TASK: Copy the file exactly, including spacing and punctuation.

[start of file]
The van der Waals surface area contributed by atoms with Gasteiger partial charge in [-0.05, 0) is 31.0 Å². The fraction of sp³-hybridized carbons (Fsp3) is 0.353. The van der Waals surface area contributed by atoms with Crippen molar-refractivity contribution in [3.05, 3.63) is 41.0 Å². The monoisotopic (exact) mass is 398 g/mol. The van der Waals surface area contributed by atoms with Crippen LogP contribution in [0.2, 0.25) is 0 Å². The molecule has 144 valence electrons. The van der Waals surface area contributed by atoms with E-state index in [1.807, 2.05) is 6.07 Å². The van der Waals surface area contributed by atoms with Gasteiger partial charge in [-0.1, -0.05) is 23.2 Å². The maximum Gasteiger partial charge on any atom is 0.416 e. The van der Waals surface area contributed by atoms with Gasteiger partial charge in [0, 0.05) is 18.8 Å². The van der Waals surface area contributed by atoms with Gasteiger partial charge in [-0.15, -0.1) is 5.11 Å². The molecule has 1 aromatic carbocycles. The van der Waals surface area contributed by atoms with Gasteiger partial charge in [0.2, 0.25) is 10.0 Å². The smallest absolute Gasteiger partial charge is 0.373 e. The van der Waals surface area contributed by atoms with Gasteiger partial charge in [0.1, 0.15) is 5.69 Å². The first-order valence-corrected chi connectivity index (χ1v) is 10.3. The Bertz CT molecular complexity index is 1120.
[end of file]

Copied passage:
The van der Waals surface area contributed by atoms with Gasteiger partial charge in [-0.05, 0) is 31.0 Å². The fraction of sp³-hybridized carbons (Fsp3) is 0.353. The van der Waals surface area contributed by atoms with Crippen molar-refractivity contribution in [3.05, 3.63) is 41.0 Å². The monoisotopic (exact) mass is 398 g/mol. The van der Waals surface area contributed by atoms with Crippen LogP contribution in [0.2, 0.25) is 0 Å². The molecule has 144 valence electrons. The van der Waals surface area contributed by atoms with E-state index in [1.807, 2.05) is 6.07 Å². The van der Waals surface area contributed by atoms with Gasteiger partial charge in [-0.1, -0.05) is 23.2 Å². The maximum Gasteiger partial charge on any atom is 0.416 e. The van der Waals surface area contributed by atoms with Gasteiger partial charge in [0, 0.05) is 18.8 Å². The van der Waals surface area contributed by atoms with Gasteiger partial charge in [-0.15, -0.1) is 5.11 Å². The molecule has 1 aromatic carbocycles. The van der Waals surface area contributed by atoms with Gasteiger partial charge in [0.2, 0.25) is 10.0 Å². The smallest absolute Gasteiger partial charge is 0.373 e. The van der Waals surface area contributed by atoms with Gasteiger partial charge in [0.1, 0.15) is 5.69 Å². The first-order valence-corrected chi connectivity index (χ1v) is 10.3. The Bertz CT molecular complexity index is 1120.